Looking back, I even see my mother's wisdom in letting me for the first time ever, invite ALL of the girls in my class to stay overnight on my birthday in October. And all the girls came and we had a great time running all over the farm, playing in the barn, riding my bike, and sleeping in the two attic bedrooms—my brothers banned from the rooms for the night. And the "new" girl had a great time.
Solution solved...right? Yes, but I never forgot. I was relieved when that girl moved on—her family moved on to yet another missile base being built.
Today, I was reminded, because that girl, that same "new" girl who found me last year on FB, put a status update on her wall about bullying and how it is sad that it has gotten out of hand and there was never any of it when she was growing up. Of course she said, "Well, if there had been bullying back then she wouldn't have let it happen to her. Her father had taught her to be strong....."
Today, I've been thinking about bullying. I saw it when I was teaching....we usually called it "someone is picking on someone else" or "someone making fun of someone else." I know I missed most of it.....kids are sneaky. But when I saw it happening I watched the offender closely and prayed for ways to teach everyone more about kindness and acceptance. I'm sure I even "preached" a few sermons. I tried to be a friend to the "picked" on while I encouraged students to reach out to others with kindness and acceptance.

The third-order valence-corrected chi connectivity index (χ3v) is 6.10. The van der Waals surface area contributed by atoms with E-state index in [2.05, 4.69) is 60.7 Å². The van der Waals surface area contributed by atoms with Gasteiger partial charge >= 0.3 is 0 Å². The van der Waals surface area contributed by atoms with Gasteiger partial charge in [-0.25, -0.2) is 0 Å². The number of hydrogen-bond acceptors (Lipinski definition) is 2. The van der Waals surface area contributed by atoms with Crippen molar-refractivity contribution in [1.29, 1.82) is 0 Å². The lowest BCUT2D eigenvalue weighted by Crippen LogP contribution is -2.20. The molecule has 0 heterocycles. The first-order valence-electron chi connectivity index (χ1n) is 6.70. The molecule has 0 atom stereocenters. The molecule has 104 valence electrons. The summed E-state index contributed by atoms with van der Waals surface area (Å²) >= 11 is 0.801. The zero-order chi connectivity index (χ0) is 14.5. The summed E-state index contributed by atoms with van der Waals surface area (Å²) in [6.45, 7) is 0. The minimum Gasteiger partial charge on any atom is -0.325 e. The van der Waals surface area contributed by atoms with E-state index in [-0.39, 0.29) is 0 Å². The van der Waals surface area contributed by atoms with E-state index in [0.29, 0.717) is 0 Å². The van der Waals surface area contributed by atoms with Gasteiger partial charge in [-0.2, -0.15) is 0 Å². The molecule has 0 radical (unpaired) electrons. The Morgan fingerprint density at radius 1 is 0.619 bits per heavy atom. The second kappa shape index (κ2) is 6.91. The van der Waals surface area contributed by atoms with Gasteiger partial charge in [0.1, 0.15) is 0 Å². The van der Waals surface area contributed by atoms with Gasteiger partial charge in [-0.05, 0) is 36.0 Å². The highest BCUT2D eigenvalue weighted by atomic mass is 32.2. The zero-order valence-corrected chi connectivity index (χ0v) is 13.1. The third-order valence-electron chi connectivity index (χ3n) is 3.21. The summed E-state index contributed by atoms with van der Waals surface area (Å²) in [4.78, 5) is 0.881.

I know in talking to other women that many carry the scars of hurts done intentionally or not when they were young. Many times hurts that helped them grow or stunted their growth...stopped them in their tracks. Today we need to help young people know that they can use the tough things to help them grow, to help them trust God more, to just help others more and help them see that everyONE, everyone feels like the odd one, the picked on one, the one who has gotten the raw end of the joke.
If we could just learn young.....that life isn't about me and how I feel, but it is about "others" and making them feel good, making them feel loved, making others feel like they belong and have a friend.
Looking back I understand why the "new" girl picked on me way back then. She was in a new school and needed friends. I'm sure the friendship Barbara and I had was something she wanted—I wonder if she had ever had special look-alike dresses with a best friend. She knew she wouldn't be in the new school long and I'm sure that hurt. It must have always hurt to leave friends behind. I went to the same school all 12 years and I always had my BEST FRIEND or BEST FRIENDS.